Ralstonia solanacearum-triggered defense responses at the tomato root xylem vasculature: Insights on the suberin pathway

Student thesis: Doctoral thesis


Ralstonia solanacearum is one of the world's most devastating bacterial pathogens of plants. This soil-borne bacterium is the causative agent of bacterial wilt on more than 450 plant species, and it causes severe devastation on Solanaceous crops like tomato. R. solanacearum gains access to the root system through wounds and lateral root emerging sites and then moves to the root vasculature, where it multiplies in the xylem and later spreads vertically within the xylem sap and horizontally between vessels and to the surrounding tissues. To date, the most reliable management strategy to control R. solanacearum has been the use of genetic resistance. In tomato, among the best resistance sources is the resistant cultivar Hawaii 7996 (H7996), which is commonly used as a rootstock in commercial tomato cultivation. This resistant cultivar has evolved effective defense mechanisms to prevent vessel colonization or movement between vessels once vascular colonization has occurred. Recent reports show that the root xylem vascular cylinder acts as a predominant tissue for mounting an efficient defense response against vascular invaders, restricting onward movement of the pathogen to the aerial tissue. However, the mechanisms regulating this form of resistance remain elusive. Unravelling the mechanisms through which the plants block or slow down pathogen progression at the root xylem vasculature can be vital in the development of resistant cultivars by biotechnological interventions. Hence, in this thesis we attempted to shed light on the defense responses acting at the root xylem vasculature that effectively restrict colonization by the vascular bacterial pathogen R. solanacerum in tomato. Comparative histopathological studies in resistant and susceptible tomato lines indicated that a ferulate vascular reinforcement, culminating into a ferulo-suberin zone, may act as a strong physico-chemical barrier against R. solanacearum invasion (Chapter 1). This phenolic- aliphatic barrier reinforces the walls of xylem vascular tissue in H7996 and may restrict movement of the bacterium from the xylem vessel lumen to the surrounding xylem parenchyma cells and nearby vessels and inter-cellular spaces. Compositional changes in walls were studied using spectroscopy, which showed strong accumulation of suberin- compatible metabolites specifically in roots of resistant H7996, upon infection of R. solanacearum (Chapter 2). Differences in the polymerization state of lignin in roots were observed after infection between resistant and susceptible tomato. H7996 contained a higher proportion of G-type lignin, which is more resistant to degradation, whereas susceptible Marmande contained more S-type lignin, which is more prone to degradation. Expression of genes from the suberin fatty acid biosynthetic pathway was significantly upregulated in the taproot xylem vascular tissue of H7996 infected plants compared to the mock controls or susceptible tomato (Chapter 3). This indicates that upregulation of these genes is a specific response of resistant H7996 plants that takes place in suberizing vasculature upon R. solanacearum infection. Further, induction of ProSlFHT::GUS was observed in taproot xylem vasculature of infected H7996 plants, as well as in tissues known to deposit suberin such as epidermis, exodermis and tissues undergoing wound healing. Implications of overexpressing genes from pathway of suberin and the associated soluble phenolics synthesis, were evaluated in susceptible tomato background. Overexpression of suberin feruloyl transferase (FHT), which catalyzes the formation feruloyl esters showed limited restriction against R. solanacearum. In contrast, overexpression of tyramine N-hydroxycinnamoyltransferase (THT 1-3), responsible for synthesis of hydroxycinnamic acid amides (HCAA) such as feruloyl tyramine resulted in an increase of resistance against R. solanacearum with disease progressing remarkably slower in this line compared to wild type plants. Accumulation of such aminated phenolics may act as a chemical barrier acting as phytoalexin but could also act as physical barrier if cross-linked to the poly-aromatic domain of suberin.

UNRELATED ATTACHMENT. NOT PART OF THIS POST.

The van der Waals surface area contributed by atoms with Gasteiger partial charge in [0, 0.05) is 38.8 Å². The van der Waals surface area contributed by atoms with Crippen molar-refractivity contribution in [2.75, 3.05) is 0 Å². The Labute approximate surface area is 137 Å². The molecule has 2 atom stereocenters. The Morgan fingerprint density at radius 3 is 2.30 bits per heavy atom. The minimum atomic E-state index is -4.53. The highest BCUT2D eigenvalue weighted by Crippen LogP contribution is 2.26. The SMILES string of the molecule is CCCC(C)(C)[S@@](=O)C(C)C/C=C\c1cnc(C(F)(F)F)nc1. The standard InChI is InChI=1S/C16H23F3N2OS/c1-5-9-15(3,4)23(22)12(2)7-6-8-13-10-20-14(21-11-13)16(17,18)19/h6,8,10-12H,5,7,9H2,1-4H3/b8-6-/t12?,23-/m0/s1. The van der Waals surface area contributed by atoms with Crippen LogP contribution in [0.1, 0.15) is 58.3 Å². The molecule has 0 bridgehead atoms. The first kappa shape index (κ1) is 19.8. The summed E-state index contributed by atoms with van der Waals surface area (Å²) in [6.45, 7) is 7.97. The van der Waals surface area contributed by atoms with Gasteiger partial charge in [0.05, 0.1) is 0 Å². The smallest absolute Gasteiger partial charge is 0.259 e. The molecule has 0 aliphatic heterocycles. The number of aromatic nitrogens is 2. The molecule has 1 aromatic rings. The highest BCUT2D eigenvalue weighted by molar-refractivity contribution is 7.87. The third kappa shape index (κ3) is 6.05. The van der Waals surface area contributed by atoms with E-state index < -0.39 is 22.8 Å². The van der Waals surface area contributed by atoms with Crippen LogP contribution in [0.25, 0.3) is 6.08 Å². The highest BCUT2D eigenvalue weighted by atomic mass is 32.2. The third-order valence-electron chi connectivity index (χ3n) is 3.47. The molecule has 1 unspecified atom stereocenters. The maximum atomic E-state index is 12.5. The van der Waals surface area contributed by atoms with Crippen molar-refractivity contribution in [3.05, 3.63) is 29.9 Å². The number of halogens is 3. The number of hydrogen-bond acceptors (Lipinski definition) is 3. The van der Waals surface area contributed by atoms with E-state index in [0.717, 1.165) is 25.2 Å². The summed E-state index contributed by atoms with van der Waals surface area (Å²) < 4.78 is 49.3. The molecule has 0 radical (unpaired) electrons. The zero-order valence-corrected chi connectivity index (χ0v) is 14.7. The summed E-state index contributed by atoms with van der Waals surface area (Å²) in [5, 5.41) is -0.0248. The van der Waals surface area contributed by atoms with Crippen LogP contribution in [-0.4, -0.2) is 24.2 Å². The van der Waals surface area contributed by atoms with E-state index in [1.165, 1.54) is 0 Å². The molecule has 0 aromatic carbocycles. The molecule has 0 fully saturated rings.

Date of Award27 Jun 2021
Original languageEnglish
SupervisorSánchez Coll Núria (Director)

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